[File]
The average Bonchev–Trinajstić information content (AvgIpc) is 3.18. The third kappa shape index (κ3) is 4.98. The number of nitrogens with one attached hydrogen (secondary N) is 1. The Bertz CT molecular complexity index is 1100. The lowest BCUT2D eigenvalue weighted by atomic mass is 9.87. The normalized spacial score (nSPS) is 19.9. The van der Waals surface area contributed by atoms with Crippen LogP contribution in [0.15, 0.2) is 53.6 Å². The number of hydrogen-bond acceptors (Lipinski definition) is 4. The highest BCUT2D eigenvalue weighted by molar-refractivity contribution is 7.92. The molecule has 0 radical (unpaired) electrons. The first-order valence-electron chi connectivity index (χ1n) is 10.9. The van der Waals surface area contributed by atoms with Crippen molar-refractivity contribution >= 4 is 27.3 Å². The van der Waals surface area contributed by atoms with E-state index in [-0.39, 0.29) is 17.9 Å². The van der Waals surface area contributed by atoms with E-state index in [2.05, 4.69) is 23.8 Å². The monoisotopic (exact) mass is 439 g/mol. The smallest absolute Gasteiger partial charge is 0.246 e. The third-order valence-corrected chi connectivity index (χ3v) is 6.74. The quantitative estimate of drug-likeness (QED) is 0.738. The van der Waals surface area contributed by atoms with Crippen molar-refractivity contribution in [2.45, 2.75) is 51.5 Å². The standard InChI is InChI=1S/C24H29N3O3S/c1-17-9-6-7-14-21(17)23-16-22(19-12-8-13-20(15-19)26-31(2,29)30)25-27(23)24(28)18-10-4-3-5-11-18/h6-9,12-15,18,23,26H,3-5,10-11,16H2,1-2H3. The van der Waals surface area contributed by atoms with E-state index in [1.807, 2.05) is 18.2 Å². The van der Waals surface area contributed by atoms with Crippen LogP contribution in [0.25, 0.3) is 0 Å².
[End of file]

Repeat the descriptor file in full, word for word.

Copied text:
The average Bonchev–Trinajstić information content (AvgIpc) is 3.18. The third kappa shape index (κ3) is 4.98. The number of nitrogens with one attached hydrogen (secondary N) is 1. The Bertz CT molecular complexity index is 1100. The lowest BCUT2D eigenvalue weighted by atomic mass is 9.87. The normalized spacial score (nSPS) is 19.9. The van der Waals surface area contributed by atoms with Crippen LogP contribution in [0.15, 0.2) is 53.6 Å². The number of hydrogen-bond acceptors (Lipinski definition) is 4. The highest BCUT2D eigenvalue weighted by molar-refractivity contribution is 7.92. The molecule has 0 radical (unpaired) electrons. The first-order valence-electron chi connectivity index (χ1n) is 10.9. The van der Waals surface area contributed by atoms with Crippen molar-refractivity contribution >= 4 is 27.3 Å². The van der Waals surface area contributed by atoms with E-state index in [-0.39, 0.29) is 17.9 Å². The van der Waals surface area contributed by atoms with E-state index in [2.05, 4.69) is 23.8 Å². The monoisotopic (exact) mass is 439 g/mol. The smallest absolute Gasteiger partial charge is 0.246 e. The third-order valence-corrected chi connectivity index (χ3v) is 6.74. The quantitative estimate of drug-likeness (QED) is 0.738. The van der Waals surface area contributed by atoms with Crippen molar-refractivity contribution in [2.45, 2.75) is 51.5 Å². The standard InChI is InChI=1S/C24H29N3O3S/c1-17-9-6-7-14-21(17)23-16-22(19-12-8-13-20(15-19)26-31(2,29)30)25-27(23)24(28)18-10-4-3-5-11-18/h6-9,12-15,18,23,26H,3-5,10-11,16H2,1-2H3. The van der Waals surface area contributed by atoms with E-state index in [1.807, 2.05) is 18.2 Å². The van der Waals surface area contributed by atoms with Crippen LogP contribution in [0.25, 0.3) is 0 Å².